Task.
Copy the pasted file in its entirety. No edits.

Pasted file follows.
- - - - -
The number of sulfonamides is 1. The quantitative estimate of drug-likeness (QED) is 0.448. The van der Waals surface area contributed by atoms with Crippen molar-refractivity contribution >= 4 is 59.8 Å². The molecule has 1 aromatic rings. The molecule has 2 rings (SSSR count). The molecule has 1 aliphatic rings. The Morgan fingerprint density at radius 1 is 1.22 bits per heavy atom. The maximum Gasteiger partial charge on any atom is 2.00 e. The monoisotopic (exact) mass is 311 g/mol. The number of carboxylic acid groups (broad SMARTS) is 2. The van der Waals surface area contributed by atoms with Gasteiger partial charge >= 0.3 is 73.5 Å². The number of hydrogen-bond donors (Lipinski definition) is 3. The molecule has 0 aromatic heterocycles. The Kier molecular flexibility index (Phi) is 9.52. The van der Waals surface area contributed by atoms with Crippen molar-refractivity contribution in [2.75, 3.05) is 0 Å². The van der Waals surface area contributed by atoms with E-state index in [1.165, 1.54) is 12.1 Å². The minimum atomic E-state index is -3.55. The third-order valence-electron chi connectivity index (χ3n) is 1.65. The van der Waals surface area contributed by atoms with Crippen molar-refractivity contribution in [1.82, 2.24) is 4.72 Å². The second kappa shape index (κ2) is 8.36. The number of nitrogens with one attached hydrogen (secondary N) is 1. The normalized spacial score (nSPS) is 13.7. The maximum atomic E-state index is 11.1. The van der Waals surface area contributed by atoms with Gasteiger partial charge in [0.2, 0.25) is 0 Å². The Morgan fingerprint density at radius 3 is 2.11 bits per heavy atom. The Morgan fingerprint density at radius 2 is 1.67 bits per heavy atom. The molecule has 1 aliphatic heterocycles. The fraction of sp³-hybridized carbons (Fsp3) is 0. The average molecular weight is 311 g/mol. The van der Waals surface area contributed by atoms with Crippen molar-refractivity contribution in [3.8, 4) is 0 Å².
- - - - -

The number of sulfonamides is 1. The quantitative estimate of drug-likeness (QED) is 0.448. The van der Waals surface area contributed by atoms with Crippen molar-refractivity contribution >= 4 is 59.8 Å². The molecule has 1 aromatic rings. The molecule has 2 rings (SSSR count). The molecule has 1 aliphatic rings. The Morgan fingerprint density at radius 1 is 1.22 bits per heavy atom. The maximum Gasteiger partial charge on any atom is 2.00 e. The monoisotopic (exact) mass is 311 g/mol. The number of carboxylic acid groups (broad SMARTS) is 2. The van der Waals surface area contributed by atoms with Gasteiger partial charge >= 0.3 is 73.5 Å². The number of hydrogen-bond donors (Lipinski definition) is 3. The molecule has 0 aromatic heterocycles. The Kier molecular flexibility index (Phi) is 9.52. The van der Waals surface area contributed by atoms with Crippen molar-refractivity contribution in [2.75, 3.05) is 0 Å². The van der Waals surface area contributed by atoms with E-state index in [1.165, 1.54) is 12.1 Å². The minimum atomic E-state index is -3.55. The third-order valence-electron chi connectivity index (χ3n) is 1.65. The van der Waals surface area contributed by atoms with Crippen molar-refractivity contribution in [1.82, 2.24) is 4.72 Å². The second kappa shape index (κ2) is 8.36. The number of nitrogens with one attached hydrogen (secondary N) is 1. The normalized spacial score (nSPS) is 13.7. The maximum atomic E-state index is 11.1. The van der Waals surface area contributed by atoms with Gasteiger partial charge in [0.2, 0.25) is 0 Å². The Morgan fingerprint density at radius 3 is 2.11 bits per heavy atom. The Morgan fingerprint density at radius 2 is 1.67 bits per heavy atom. The molecule has 1 aliphatic heterocycles. The fraction of sp³-hybridized carbons (Fsp3) is 0. The average molecular weight is 311 g/mol. The van der Waals surface area contributed by atoms with Crippen molar-refractivity contribution in [3.8, 4) is 0 Å².